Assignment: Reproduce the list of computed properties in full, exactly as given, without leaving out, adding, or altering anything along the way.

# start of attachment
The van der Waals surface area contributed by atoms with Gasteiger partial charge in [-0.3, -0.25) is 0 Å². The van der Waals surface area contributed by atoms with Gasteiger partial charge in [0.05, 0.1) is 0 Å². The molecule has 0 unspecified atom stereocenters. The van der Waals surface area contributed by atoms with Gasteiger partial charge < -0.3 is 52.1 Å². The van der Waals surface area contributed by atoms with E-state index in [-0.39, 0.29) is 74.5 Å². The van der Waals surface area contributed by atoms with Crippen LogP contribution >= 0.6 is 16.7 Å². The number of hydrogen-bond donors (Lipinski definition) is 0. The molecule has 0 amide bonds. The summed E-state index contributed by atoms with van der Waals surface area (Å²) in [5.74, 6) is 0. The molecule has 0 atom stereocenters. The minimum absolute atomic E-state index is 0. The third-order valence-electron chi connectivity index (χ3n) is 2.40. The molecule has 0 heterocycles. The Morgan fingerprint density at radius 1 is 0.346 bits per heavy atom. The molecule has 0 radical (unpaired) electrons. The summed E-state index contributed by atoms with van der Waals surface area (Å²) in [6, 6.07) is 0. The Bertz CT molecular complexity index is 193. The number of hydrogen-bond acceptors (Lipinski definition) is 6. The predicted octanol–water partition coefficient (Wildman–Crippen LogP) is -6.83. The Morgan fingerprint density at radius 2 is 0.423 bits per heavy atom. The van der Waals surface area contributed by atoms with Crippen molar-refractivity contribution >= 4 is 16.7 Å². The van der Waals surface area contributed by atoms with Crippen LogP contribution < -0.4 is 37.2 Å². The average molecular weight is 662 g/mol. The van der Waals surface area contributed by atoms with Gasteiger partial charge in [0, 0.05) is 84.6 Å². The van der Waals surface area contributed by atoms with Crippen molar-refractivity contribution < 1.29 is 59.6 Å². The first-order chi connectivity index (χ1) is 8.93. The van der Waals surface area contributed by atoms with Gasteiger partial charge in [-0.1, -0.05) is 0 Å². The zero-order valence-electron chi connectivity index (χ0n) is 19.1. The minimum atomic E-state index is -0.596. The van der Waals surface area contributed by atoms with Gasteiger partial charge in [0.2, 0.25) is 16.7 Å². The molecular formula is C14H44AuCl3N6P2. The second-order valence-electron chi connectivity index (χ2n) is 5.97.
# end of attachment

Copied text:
The van der Waals surface area contributed by atoms with Gasteiger partial charge in [-0.3, -0.25) is 0 Å². The van der Waals surface area contributed by atoms with Gasteiger partial charge in [0.05, 0.1) is 0 Å². The molecule has 0 unspecified atom stereocenters. The van der Waals surface area contributed by atoms with Gasteiger partial charge < -0.3 is 52.1 Å². The van der Waals surface area contributed by atoms with E-state index in [-0.39, 0.29) is 74.5 Å². The van der Waals surface area contributed by atoms with Crippen LogP contribution >= 0.6 is 16.7 Å². The number of hydrogen-bond donors (Lipinski definition) is 0. The molecule has 0 amide bonds. The summed E-state index contributed by atoms with van der Waals surface area (Å²) in [5.74, 6) is 0. The molecule has 0 atom stereocenters. The minimum absolute atomic E-state index is 0. The third-order valence-electron chi connectivity index (χ3n) is 2.40. The molecule has 0 heterocycles. The Morgan fingerprint density at radius 1 is 0.346 bits per heavy atom. The molecule has 0 radical (unpaired) electrons. The summed E-state index contributed by atoms with van der Waals surface area (Å²) in [6, 6.07) is 0. The Bertz CT molecular complexity index is 193. The number of hydrogen-bond acceptors (Lipinski definition) is 6. The predicted octanol–water partition coefficient (Wildman–Crippen LogP) is -6.83. The Morgan fingerprint density at radius 2 is 0.423 bits per heavy atom. The van der Waals surface area contributed by atoms with Crippen molar-refractivity contribution >= 4 is 16.7 Å². The van der Waals surface area contributed by atoms with Crippen LogP contribution < -0.4 is 37.2 Å². The average molecular weight is 662 g/mol. The van der Waals surface area contributed by atoms with Gasteiger partial charge in [0, 0.05) is 84.6 Å². The van der Waals surface area contributed by atoms with Crippen molar-refractivity contribution < 1.29 is 59.6 Å². The first-order chi connectivity index (χ1) is 8.93. The van der Waals surface area contributed by atoms with Gasteiger partial charge in [-0.1, -0.05) is 0 Å². The zero-order valence-electron chi connectivity index (χ0n) is 19.1. The minimum atomic E-state index is -0.596. The van der Waals surface area contributed by atoms with Gasteiger partial charge in [0.2, 0.25) is 16.7 Å². The molecular formula is C14H44AuCl3N6P2. The second-order valence-electron chi connectivity index (χ2n) is 5.97.